If you're looking for it, you'll find Ronnie Helms' research farm a few miles south of Stuttgart, Ark. The well-tended 150 acres is home to contract research projects, but the plots Helms is showing today — undoubtedly of interest to rice and soybean producers — were installed out of simple curiosity.
The two sets of rice plots near Helms' headquarters will never be harvested. The farmer, researcher and consultant with G&H Associates expected the plots would be destroyed before the end of July. There's good reason for this.
“We've done red rice/Clearfield (IMI) rice research for a few years now,” says Helms standing in front of several treatment studies. “We've seen a little red rice tolerance to Newpath developing.”
Helms reported this to Ford Baldwin, a consultant and weed scientist (and Delta Farm Press contributor). “Ford walks fields all the time and he's seen the same. He said, ‘Over the years, I've collected seed from panicles from herbicide misses.’ He gave us some of that seed. That's what we used in these plots to see what would happen. We didn't know if we'd be able to control the red rice.”
The first set of plots was planted in Clearfield 131.
“Then, we thought, ‘eventually, we may get Liberty Link rice.’ So we worked with Bayer to get the same amount of seed (in the second set of plots) as we have in the Clearfield plots.”
There are seven treatments in the Clearfield test (see photos).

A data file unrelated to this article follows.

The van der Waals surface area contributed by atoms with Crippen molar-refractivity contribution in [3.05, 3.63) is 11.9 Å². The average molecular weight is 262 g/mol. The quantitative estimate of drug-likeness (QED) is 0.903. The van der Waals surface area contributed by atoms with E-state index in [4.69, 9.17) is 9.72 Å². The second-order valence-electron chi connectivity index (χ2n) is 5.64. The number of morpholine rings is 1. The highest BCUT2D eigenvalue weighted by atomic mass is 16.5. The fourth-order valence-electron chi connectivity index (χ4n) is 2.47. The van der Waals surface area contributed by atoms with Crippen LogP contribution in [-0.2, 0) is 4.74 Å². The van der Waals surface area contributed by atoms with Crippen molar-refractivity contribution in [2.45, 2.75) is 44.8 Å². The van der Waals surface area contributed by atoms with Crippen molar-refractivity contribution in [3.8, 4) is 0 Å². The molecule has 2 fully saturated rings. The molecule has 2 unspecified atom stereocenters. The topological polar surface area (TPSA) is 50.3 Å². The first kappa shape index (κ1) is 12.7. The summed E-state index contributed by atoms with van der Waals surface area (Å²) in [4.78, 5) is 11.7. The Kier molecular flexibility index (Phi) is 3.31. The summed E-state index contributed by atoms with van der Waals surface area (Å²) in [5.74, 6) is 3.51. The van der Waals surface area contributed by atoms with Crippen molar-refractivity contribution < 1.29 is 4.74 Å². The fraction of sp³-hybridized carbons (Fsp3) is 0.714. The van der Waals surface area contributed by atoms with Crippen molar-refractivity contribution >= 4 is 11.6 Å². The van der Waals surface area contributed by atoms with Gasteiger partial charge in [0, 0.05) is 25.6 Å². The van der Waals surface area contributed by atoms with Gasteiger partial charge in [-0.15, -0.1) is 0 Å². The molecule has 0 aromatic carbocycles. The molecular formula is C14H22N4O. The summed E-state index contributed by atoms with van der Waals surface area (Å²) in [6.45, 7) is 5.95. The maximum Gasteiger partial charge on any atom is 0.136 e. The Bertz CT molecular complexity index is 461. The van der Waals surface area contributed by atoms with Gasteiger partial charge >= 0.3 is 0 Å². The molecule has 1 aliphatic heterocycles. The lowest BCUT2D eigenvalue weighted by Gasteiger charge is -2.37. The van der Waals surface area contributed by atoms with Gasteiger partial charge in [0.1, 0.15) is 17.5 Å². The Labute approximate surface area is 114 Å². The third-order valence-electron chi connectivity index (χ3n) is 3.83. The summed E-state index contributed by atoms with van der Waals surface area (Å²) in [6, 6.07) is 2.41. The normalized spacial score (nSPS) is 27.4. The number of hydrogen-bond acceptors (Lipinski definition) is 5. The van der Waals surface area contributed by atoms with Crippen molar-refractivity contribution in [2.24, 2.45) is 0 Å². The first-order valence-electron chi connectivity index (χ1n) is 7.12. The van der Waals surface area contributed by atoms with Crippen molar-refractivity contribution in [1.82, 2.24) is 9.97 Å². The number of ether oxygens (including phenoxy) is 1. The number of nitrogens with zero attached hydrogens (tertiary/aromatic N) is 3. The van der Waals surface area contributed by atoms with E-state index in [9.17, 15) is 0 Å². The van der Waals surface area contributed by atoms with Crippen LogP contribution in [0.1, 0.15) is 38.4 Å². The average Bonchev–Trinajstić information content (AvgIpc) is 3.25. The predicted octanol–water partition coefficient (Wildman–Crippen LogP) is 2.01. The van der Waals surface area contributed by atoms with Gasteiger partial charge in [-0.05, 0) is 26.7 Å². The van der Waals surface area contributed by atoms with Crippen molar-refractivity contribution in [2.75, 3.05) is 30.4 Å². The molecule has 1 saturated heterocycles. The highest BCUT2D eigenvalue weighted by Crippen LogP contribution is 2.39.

First, is the untreated check.
Second, is the typical application — 4 ounces of Newpath followed by another 4 ounces. “We got, basically, zero control of red rice.”
The third plot takes advantage of the BASF stewardship program (4 ounces of Newpath twice followed by 5 ounces of Beyond). “The Beyond is supposed to take out any red rice stragglers. As you can see, there isn't much difference.”
The fourth plot shows a little less red rice but would still be considered a failure in a Clearfield system. “This one had 6 ounces of Newpath followed by 6 ounces of Newpath. That increased rate approach was just approved this year.”
The fifth plot had 6 ounces of Newpath applied followed by another 6 ounces followed by 5 ounces of Beyond.
The sixth plot had 8 ounces of Newpath applied followed by 8 ounces Newpath.
The seventh plot had 8 ounces of Newpath applied followed by another 8 ounces followed by 5 ounces of Beyond.
The obvious red rice misses point to the need to take care of the Clearfield technology.
“To take care of red rice, this is it. It's the best thing we've ever had and no one should take for granted that it'll always be here. We've used the Clearfield system on our own farm and work with growers who also use it. The system works if managed correctly. What this shows is the value of these technologies.